CHARLESTON, W.Va. — A former West Virginia Mountaineer has become the center of the long held debate over the idea of compensating college football players above the cost of books, room and board and tuition.
Virginia native Shawne Alston filed the class-action suit on behalf of all college football players. Alston claims schools are benefiting handsomely from their athletic programs, especially football. The suit believes the key element in that product, the players, is being short changed. Alston’s suit argues a scholarship doesn’t begin to cover the cost difference between grant and aid compensation and the real cost of going to a particular school.
“That means miscellaneous expenses, such as transportation,” said reporter Jon Solomon who’s covered the story for AL.com. “It’s just other types of expenses that are associated with going to school.”
Alston’s suit isn’t the first, but it is the most recent. It’s also one that may have a stronger argument than any which have come before since coaches are paid millions and schools and television networks are becoming enriched by the popularity of college football.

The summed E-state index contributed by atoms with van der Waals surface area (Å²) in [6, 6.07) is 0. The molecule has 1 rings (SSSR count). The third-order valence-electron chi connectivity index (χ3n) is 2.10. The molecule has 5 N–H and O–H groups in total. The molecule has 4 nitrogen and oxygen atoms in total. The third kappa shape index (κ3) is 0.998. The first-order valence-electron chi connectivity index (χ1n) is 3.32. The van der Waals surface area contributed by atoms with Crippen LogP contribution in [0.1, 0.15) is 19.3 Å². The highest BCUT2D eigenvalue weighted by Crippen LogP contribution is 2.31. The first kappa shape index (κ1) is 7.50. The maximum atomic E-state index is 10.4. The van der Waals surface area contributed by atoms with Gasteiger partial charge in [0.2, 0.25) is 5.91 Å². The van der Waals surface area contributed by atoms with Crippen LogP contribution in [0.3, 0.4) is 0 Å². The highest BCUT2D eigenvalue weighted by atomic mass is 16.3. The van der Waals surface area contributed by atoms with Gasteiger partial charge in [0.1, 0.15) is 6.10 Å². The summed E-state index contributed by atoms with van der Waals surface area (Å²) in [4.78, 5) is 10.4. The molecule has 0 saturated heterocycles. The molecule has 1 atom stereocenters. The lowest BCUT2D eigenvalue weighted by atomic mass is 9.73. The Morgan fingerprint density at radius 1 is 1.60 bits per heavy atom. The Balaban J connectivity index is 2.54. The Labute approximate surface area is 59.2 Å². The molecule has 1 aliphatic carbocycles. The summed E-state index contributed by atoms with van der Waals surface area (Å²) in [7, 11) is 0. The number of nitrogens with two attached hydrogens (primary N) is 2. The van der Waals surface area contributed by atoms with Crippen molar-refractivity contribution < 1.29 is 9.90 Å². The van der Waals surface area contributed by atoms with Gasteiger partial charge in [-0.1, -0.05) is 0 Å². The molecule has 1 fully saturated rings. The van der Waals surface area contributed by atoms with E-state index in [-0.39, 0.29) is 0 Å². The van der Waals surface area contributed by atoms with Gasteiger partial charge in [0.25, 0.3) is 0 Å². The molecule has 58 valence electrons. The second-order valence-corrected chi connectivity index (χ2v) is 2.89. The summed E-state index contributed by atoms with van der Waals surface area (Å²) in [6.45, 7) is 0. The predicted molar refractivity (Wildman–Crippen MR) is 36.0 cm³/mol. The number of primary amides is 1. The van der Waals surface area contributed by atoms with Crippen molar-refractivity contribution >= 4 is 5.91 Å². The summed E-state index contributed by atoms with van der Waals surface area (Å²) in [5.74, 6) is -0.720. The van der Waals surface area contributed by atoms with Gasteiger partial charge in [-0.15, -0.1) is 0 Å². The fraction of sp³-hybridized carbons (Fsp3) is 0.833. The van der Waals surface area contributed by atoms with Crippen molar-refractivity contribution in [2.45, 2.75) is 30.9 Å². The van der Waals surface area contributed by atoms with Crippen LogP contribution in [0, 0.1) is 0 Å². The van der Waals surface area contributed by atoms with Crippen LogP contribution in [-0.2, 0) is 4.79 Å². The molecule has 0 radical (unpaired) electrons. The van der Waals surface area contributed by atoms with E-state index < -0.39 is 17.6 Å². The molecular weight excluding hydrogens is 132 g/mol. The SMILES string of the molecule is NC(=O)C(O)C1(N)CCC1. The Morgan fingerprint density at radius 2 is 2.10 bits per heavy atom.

“This debate has been going on for decades about whether to pay players or whether they deserve more,” said Solomon. “What’s really resonated and changed in recent years is the amount of money with more and more for coaches, commissioners, and more and more coming from these TV contracts. I think conference realignment has also really opened some eyes.”
The schools and the NCAA are yet to formally responded to Alston’s suit. Solomon said there is precedent which gives merit to the suit’s claim.
“We’ve seen tons of statements from the SEC, ACC, Big XII, Big 10, Pac12 and the conference with money have all come out in favor of some kind of a stipend,” said Solomon.
Solomon added those he’s spoken to those with experience in the field who indicated it could take years to change the system and the legal fight will be expensive. The question, according to Solomon, appeared to be whether lawyers involved are willing to go the distance on the matter.